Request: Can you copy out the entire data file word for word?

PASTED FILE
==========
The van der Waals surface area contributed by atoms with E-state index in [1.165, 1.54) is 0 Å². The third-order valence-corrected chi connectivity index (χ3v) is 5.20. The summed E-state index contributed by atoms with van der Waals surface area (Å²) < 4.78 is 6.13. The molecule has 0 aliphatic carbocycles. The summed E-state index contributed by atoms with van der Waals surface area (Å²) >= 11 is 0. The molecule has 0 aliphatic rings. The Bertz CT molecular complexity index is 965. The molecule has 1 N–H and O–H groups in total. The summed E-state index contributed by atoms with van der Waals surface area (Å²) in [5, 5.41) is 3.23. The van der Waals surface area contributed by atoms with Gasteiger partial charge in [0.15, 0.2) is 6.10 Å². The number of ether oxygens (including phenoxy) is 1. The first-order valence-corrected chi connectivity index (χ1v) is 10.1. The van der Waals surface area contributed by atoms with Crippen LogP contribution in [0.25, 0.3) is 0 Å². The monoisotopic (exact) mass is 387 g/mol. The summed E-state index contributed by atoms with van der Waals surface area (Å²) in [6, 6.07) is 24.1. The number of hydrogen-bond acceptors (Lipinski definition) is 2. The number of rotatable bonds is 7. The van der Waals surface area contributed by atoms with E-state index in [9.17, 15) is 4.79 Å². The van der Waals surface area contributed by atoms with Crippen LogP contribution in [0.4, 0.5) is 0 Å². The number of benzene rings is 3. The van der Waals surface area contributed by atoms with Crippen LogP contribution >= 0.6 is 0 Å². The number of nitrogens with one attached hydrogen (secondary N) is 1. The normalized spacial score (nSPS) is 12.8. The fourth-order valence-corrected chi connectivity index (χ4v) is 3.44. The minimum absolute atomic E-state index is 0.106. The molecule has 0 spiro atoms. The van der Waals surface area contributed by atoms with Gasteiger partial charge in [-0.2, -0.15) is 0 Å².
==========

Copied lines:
The van der Waals surface area contributed by atoms with E-state index in [1.165, 1.54) is 0 Å². The third-order valence-corrected chi connectivity index (χ3v) is 5.20. The summed E-state index contributed by atoms with van der Waals surface area (Å²) < 4.78 is 6.13. The molecule has 0 aliphatic carbocycles. The summed E-state index contributed by atoms with van der Waals surface area (Å²) >= 11 is 0. The molecule has 0 aliphatic rings. The Bertz CT molecular complexity index is 965. The molecule has 1 N–H and O–H groups in total. The summed E-state index contributed by atoms with van der Waals surface area (Å²) in [5, 5.41) is 3.23. The van der Waals surface area contributed by atoms with Gasteiger partial charge in [0.15, 0.2) is 6.10 Å². The number of ether oxygens (including phenoxy) is 1. The first-order valence-corrected chi connectivity index (χ1v) is 10.1. The van der Waals surface area contributed by atoms with Crippen LogP contribution in [0.25, 0.3) is 0 Å². The monoisotopic (exact) mass is 387 g/mol. The summed E-state index contributed by atoms with van der Waals surface area (Å²) in [6, 6.07) is 24.1. The number of hydrogen-bond acceptors (Lipinski definition) is 2. The number of rotatable bonds is 7. The van der Waals surface area contributed by atoms with E-state index in [9.17, 15) is 4.79 Å². The van der Waals surface area contributed by atoms with Crippen LogP contribution in [0.4, 0.5) is 0 Å². The number of benzene rings is 3. The van der Waals surface area contributed by atoms with Crippen LogP contribution >= 0.6 is 0 Å². The number of nitrogens with one attached hydrogen (secondary N) is 1. The normalized spacial score (nSPS) is 12.8. The fourth-order valence-corrected chi connectivity index (χ4v) is 3.44. The minimum absolute atomic E-state index is 0.106. The molecule has 0 spiro atoms. The van der Waals surface area contributed by atoms with Gasteiger partial charge in [-0.2, -0.15) is 0 Å².